Once upon a time, a king strolled through a village nestled in a valley below his palace. There he saw a woman clothed in rags, scrounging through a dumpster. His heart hurt for her, and so he called out, “Come with me to the palace, and I’ll prepare a banquet for you. I’ll trade your rags for a beautiful dress. I’ll have my servants prepare a room where you can live as long as you wish.”
The woman looked at him with disbelief in her eyes. “That sounds too good to be true,” she said. “There must be a hitch. Forget it. I’ll stay here.”
The king was taken aback. Surely she misunderstood, he thought. And so he tried again. “Seriously, I’m offering you a place to live. Food. Clothing. Everything you need. Come with me.”
The woman emerged from the dumpster, tossed a browned banana peel over her shoulder, and dove again. “No thanks,” came her muffled reply.
The king shrugged his shoulders and turned away. “Okay, then,” he said quietly. “It’s your choice. ”
Sounds incredulous, doesn’t it? We shake our heads at the fictional woman’s foolishness, but in reality we do the same thing every time we refuse to trust God’s promises.
Why, oh, why do we think we can do life well on our own? We do our own thing, settling for less than God’s best in the process, and then we whine about the outcome. Duh. What is wrong with the human race, anyway? We think we know better than God.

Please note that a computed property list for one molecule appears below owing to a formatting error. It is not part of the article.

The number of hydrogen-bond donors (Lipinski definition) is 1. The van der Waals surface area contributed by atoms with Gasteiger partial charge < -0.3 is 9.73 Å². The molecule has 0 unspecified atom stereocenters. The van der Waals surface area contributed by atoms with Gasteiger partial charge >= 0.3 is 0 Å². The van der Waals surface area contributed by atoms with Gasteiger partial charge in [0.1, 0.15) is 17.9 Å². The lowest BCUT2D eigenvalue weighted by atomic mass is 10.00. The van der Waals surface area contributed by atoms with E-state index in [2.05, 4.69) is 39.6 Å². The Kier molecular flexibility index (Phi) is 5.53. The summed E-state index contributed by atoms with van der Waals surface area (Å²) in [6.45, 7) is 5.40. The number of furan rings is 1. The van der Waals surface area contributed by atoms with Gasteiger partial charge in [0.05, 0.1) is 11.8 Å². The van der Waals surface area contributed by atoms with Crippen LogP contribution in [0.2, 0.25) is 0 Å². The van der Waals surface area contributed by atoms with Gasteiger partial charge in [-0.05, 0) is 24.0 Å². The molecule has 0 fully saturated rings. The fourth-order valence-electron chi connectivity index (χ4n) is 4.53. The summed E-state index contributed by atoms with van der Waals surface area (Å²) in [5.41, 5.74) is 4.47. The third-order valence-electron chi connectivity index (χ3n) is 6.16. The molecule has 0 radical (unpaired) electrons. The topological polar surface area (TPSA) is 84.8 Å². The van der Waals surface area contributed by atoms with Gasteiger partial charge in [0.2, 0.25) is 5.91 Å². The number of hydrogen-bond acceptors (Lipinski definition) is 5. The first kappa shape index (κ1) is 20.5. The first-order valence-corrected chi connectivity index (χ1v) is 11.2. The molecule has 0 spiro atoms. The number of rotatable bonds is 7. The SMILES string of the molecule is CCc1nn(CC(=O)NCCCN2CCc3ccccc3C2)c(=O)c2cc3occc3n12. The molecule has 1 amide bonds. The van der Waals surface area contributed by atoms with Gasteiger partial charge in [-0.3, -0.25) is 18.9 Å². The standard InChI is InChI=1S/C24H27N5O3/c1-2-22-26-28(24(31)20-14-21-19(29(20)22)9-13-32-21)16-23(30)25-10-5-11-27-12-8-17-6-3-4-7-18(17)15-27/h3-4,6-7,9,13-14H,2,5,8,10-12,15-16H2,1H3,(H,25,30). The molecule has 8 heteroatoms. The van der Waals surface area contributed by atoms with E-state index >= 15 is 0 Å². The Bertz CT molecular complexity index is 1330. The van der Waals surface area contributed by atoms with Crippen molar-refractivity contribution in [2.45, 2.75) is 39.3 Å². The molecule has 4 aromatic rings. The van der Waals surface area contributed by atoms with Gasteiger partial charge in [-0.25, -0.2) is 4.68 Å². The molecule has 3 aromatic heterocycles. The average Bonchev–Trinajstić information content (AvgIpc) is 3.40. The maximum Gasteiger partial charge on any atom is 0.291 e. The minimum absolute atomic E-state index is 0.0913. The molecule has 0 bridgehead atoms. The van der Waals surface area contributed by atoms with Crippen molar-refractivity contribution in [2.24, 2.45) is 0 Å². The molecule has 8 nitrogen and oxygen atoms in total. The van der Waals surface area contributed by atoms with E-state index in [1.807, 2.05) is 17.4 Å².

The Israelites felt the same way. Psalm 106:24-25 says, “The people refused to enter the pleasant land, for they wouldn’t believe his promise to care for them. Instead, they grumbled in their tents and refused to obey the Lord.”
“Trust Me,” says God over and over. “Choose life. Do as I tell you, and all will be well.” Maybe we ought to listen. Imagine the difference doing life His way might make in our marriages, our extended family relationships, our use of time, and even our finances.
Imagine the impact the Church might have on society if we focused more on reflecting Christ and loving people rather than on the color of the carpet or whether or not we should use overheads versus hymnals.
Imagine the difference in our own lives if we’d get it right by believing God’s promises to care for us and then to obey Him. We’d truly walk in the rest and freedom He offers to those willing to surrender and trust Him for their well-being.
Are you with me on this? Let’s rewrite that verse so it reads like this: “The people chose to enter the pleasant land. They believed his promise to care for them. They refused to grumble in their tents and disobey the Lord.”
Now let’s live it, folks. Let’s do life God’s way and see what happens!